“Win The War Over Time”: The Koch Brothers Play The Long Game, Making Them Smarter Than The Average Republican
The biggest political news this weekend is coming in two separate stories from the from the Koch brothers. Most important is that the Kochs are staying out of the nomination fight completely now that it has functionally come down to Donald Trump and Ted Cruz:
Charles Koch says he won’t “put a penny” into trying to stop Donald Trump, that there are “terrible role models” among the remaining Republican presidential candidates, and that his massive political network may decide to sit out of the presidential race entirely.
“These personal attacks and pitting one person against the other — that’s the message you’re sending the country,” Koch said in an exclusive interview with ABC News that aired Sunday. “You’re role models and you’re terrible role models. So how — I don’t know how we could support ’em.”
The billionaire CEO of Koch Industries and one of the most powerful and controversial figures in politics said he and his brother David Koch have also turned down pleas to join the “Never Trump” movement, which aims to deny the real estate mogul the nomination.
Instead Koch said he and his brother plan to stay out of the party’s nomination fight.
The other not totally unrelated news from the same ABC interview is that the Kochs are so disgusted with their Republican candidates that they even believe it’s possible that Hillary Clinton would make a better president–which is predictably being used against her by many Sanders supporters.
The great advantage the Koch brothers have over most people in politics is that they really believe in their ideology so deeply that they are willing to hand over the presidency–and its concomitant power to select Supreme Court justices–to their ideological enemies for four years in the service of longer-term goals lasting decades. The Koch brothers do not depend on winning elected office to advance their careers, and they (admirably and rightly, in my view) see politics not as a series of pitched electoral battles to implement various legislative aims, but rather as a grand battle of ideologies in which the entire longitudinal direction of a country is determined. If some Republican careers are damaged in the process, so be it. If some (to them) odious regulations are implemented in the meantime, so be it. They intend to win the war over time, even if it means losing the occasional battle. And that makes them a far more terrifying and effective opponent than the likes of Reince Priebus or Charles Krauthammer, whose vision goes no farther than the next election they can, donor they can please, or war they can start.
In this case, the Kochs know that even if Trump or Cruz were to win the general election–and even if they therefore had the power to appoint Supreme Court justices!–it would actually be more damaging to their long-term economic libertarian interests than if they were to win. They know that putting Hillary Clinton into office gives them potentially four years to run oppositional politics and ramp up their Hispanic outreach initiative.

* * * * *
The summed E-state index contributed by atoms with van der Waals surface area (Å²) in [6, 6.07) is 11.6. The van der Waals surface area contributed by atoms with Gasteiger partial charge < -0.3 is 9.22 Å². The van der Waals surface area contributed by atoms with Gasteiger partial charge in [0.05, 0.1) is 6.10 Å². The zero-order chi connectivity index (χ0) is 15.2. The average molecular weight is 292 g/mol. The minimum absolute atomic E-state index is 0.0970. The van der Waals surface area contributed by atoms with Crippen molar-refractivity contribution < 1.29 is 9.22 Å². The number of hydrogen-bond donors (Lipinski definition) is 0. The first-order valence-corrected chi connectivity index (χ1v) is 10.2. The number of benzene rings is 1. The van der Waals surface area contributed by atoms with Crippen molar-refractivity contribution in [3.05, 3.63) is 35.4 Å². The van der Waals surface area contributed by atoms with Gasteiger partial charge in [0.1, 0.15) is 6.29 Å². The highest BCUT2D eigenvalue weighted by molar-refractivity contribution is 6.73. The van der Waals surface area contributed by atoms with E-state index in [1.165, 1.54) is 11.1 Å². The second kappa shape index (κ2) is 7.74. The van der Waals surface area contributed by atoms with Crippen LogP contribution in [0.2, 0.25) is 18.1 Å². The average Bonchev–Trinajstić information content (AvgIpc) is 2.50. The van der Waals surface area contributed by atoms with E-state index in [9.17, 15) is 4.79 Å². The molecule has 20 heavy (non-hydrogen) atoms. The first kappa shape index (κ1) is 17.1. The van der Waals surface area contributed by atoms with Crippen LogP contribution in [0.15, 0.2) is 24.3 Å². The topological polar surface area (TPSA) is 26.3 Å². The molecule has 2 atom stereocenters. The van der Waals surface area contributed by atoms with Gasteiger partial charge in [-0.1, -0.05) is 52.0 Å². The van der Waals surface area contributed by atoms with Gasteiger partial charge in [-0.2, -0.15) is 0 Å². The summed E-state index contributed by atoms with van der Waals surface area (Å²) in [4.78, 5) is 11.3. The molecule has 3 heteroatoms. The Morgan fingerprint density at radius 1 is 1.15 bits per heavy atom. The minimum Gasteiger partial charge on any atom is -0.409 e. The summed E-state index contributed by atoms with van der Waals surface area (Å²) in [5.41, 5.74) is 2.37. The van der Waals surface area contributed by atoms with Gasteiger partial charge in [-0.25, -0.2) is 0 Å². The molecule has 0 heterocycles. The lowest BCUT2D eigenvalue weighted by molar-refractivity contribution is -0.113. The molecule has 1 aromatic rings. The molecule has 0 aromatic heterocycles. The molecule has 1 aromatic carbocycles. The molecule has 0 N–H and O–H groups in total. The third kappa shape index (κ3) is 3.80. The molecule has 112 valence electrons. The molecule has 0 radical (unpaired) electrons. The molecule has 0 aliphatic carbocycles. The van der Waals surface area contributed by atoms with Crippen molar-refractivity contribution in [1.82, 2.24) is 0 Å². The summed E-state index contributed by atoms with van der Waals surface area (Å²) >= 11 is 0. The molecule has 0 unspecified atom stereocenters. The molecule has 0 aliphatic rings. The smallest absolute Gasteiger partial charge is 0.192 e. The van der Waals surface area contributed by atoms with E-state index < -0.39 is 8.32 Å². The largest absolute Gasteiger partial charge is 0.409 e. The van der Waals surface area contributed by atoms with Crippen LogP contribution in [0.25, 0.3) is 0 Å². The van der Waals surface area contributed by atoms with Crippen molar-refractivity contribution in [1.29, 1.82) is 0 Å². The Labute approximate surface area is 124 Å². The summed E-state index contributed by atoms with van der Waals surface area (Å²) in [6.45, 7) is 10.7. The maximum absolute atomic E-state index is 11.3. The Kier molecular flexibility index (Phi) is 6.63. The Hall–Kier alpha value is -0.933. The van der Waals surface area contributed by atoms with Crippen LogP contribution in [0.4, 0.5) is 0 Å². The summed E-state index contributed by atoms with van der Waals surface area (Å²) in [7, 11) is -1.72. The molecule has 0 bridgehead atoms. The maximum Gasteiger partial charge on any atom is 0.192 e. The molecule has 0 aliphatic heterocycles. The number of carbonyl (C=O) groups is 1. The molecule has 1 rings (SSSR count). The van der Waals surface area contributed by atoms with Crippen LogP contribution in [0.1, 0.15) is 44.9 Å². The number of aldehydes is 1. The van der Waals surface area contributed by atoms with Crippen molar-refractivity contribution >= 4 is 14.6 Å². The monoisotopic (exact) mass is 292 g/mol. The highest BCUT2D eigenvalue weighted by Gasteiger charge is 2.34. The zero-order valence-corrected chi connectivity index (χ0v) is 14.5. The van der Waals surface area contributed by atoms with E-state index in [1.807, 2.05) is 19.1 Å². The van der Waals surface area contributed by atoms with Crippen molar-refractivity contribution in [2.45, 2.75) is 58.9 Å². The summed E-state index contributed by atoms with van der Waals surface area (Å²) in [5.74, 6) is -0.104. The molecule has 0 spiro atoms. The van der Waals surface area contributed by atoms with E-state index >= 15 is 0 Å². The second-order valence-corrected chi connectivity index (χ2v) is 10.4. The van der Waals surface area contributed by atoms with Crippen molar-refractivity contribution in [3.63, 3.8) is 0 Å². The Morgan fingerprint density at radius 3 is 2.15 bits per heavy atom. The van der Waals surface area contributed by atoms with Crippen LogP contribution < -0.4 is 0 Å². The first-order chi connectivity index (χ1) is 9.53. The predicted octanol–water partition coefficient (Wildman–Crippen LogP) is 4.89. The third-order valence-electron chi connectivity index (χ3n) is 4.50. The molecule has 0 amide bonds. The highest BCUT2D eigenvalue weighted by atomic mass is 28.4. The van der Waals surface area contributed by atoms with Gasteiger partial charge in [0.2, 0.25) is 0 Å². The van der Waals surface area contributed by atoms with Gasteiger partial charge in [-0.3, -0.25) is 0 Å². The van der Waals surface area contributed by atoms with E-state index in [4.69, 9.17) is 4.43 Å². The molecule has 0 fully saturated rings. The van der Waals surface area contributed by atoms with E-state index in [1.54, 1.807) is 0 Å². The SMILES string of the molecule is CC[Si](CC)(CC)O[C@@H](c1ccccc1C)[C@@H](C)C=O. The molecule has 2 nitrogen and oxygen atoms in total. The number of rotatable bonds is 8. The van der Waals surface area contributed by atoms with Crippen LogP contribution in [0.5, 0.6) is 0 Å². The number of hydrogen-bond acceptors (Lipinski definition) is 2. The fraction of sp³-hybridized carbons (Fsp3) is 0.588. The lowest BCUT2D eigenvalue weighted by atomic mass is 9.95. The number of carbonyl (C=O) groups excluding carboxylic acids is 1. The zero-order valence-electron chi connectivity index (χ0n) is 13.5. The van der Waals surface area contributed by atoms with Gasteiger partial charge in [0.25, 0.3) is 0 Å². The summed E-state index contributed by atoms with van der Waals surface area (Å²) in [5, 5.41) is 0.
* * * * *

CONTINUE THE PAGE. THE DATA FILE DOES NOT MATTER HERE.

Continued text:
They can deal with one or two more liberal justices on the court, because they know that if they can engineer a counter-revolution in the next decade and unseat Democrats in 2020, they can lock down Congress for yet another decade and ultimately have a near permanent Supreme Court majority by 2030 or 2035. Charles and David Koch themselves may not live that long, but that’s not their concern: their concern is to win the war. That makes them far more ambitious and frankly smarter than the average operative.
The question is whether their bet is correct. It could be that letting Clinton into the presidency in 2016 does what they believe it will. It’s also possible that 2016 will be the last chance for a Republican running on Reaganomics to win the presidency at all, and that by 2024 the Koch brothers’ Objectivist vision for the Republican Party will be all but irrelevant. But in either case, the Koch brothers are absolutely correct that neither Trump nor Cruz will adequately serve their decades-long interest.
By: David Atkins, Political Animal Blog, The Washington Monthly, April 24, 2016
In a moment of sanity, George HW Bush once called Ronald Reagan’s proposal for tax cuts “voodoo economics.” The idea was that tax cuts for the wealthy would somehow “trickle down” to the rest of us and grow the economy. Bush eventually had to embrace the idea as Reagan’s vice president, but later as president himself, he paid the price when he had to abandon his “no new taxes” pledge because the tax cuts accomplished nothing more than to blow up the federal budget deficit.